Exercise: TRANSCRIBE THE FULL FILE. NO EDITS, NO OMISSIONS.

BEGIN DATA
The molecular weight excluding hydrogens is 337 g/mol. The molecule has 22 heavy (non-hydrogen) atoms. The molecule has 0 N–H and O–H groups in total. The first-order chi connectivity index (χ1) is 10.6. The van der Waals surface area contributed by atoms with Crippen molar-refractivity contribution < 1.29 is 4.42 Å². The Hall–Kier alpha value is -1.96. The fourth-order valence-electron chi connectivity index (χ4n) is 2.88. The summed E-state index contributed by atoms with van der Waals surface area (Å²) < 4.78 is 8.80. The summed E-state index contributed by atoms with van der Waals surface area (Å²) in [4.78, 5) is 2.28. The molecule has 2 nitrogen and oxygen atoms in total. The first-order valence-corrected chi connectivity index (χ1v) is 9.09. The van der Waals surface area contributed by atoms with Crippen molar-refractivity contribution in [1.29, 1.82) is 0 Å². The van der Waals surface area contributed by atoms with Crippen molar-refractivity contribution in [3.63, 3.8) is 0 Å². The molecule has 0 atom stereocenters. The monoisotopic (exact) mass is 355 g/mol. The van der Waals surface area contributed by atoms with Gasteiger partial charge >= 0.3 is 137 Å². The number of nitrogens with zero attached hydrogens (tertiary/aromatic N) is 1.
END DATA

The molecular weight excluding hydrogens is 337 g/mol. The molecule has 22 heavy (non-hydrogen) atoms. The molecule has 0 N–H and O–H groups in total. The first-order chi connectivity index (χ1) is 10.6. The van der Waals surface area contributed by atoms with Crippen molar-refractivity contribution < 1.29 is 4.42 Å². The Hall–Kier alpha value is -1.96. The fourth-order valence-electron chi connectivity index (χ4n) is 2.88. The summed E-state index contributed by atoms with van der Waals surface area (Å²) < 4.78 is 8.80. The summed E-state index contributed by atoms with van der Waals surface area (Å²) in [4.78, 5) is 2.28. The molecule has 2 nitrogen and oxygen atoms in total. The first-order valence-corrected chi connectivity index (χ1v) is 9.09. The van der Waals surface area contributed by atoms with Crippen molar-refractivity contribution in [1.29, 1.82) is 0 Å². The van der Waals surface area contributed by atoms with Crippen molar-refractivity contribution in [3.63, 3.8) is 0 Å². The molecule has 0 atom stereocenters. The monoisotopic (exact) mass is 355 g/mol. The van der Waals surface area contributed by atoms with Gasteiger partial charge >= 0.3 is 137 Å². The number of nitrogens with zero attached hydrogens (tertiary/aromatic N) is 1.